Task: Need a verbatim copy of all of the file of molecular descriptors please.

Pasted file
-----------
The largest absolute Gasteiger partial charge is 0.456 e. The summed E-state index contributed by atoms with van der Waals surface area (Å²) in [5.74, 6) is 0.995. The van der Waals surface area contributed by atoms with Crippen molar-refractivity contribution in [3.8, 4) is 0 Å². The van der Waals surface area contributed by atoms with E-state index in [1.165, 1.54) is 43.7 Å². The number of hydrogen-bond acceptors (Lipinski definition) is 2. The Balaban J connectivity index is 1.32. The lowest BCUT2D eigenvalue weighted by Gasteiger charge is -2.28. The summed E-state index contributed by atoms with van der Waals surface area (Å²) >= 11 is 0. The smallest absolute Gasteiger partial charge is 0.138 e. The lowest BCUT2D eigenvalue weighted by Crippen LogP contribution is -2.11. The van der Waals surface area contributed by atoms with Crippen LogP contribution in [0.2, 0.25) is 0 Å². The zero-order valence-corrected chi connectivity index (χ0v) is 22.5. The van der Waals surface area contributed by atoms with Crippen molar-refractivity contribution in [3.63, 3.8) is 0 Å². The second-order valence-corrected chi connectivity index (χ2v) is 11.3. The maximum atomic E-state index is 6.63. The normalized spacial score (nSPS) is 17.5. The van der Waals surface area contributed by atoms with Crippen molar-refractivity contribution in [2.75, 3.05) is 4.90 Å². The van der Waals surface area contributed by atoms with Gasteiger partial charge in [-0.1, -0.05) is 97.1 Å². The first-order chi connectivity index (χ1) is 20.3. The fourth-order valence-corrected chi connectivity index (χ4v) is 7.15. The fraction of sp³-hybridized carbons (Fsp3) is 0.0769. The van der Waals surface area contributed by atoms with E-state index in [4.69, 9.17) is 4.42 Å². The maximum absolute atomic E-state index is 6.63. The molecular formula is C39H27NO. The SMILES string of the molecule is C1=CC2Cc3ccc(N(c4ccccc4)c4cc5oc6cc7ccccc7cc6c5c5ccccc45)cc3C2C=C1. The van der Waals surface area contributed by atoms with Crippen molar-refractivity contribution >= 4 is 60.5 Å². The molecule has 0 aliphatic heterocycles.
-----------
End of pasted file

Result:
The largest absolute Gasteiger partial charge is 0.456 e. The summed E-state index contributed by atoms with van der Waals surface area (Å²) in [5.74, 6) is 0.995. The van der Waals surface area contributed by atoms with Crippen molar-refractivity contribution in [3.8, 4) is 0 Å². The van der Waals surface area contributed by atoms with E-state index in [1.165, 1.54) is 43.7 Å². The number of hydrogen-bond acceptors (Lipinski definition) is 2. The Balaban J connectivity index is 1.32. The lowest BCUT2D eigenvalue weighted by Gasteiger charge is -2.28. The summed E-state index contributed by atoms with van der Waals surface area (Å²) >= 11 is 0. The smallest absolute Gasteiger partial charge is 0.138 e. The lowest BCUT2D eigenvalue weighted by Crippen LogP contribution is -2.11. The van der Waals surface area contributed by atoms with Crippen LogP contribution in [0.2, 0.25) is 0 Å². The zero-order valence-corrected chi connectivity index (χ0v) is 22.5. The van der Waals surface area contributed by atoms with Crippen molar-refractivity contribution in [3.63, 3.8) is 0 Å². The second-order valence-corrected chi connectivity index (χ2v) is 11.3. The maximum atomic E-state index is 6.63. The normalized spacial score (nSPS) is 17.5. The van der Waals surface area contributed by atoms with Crippen molar-refractivity contribution in [2.75, 3.05) is 4.90 Å². The van der Waals surface area contributed by atoms with Gasteiger partial charge in [-0.1, -0.05) is 97.1 Å². The first-order chi connectivity index (χ1) is 20.3. The fourth-order valence-corrected chi connectivity index (χ4v) is 7.15. The fraction of sp³-hybridized carbons (Fsp3) is 0.0769. The van der Waals surface area contributed by atoms with E-state index in [4.69, 9.17) is 4.42 Å². The maximum absolute atomic E-state index is 6.63. The molecular formula is C39H27NO. The SMILES string of the molecule is C1=CC2Cc3ccc(N(c4ccccc4)c4cc5oc6cc7ccccc7cc6c5c5ccccc45)cc3C2C=C1. The van der Waals surface area contributed by atoms with Crippen molar-refractivity contribution >= 4 is 60.5 Å². The molecule has 0 aliphatic heterocycles.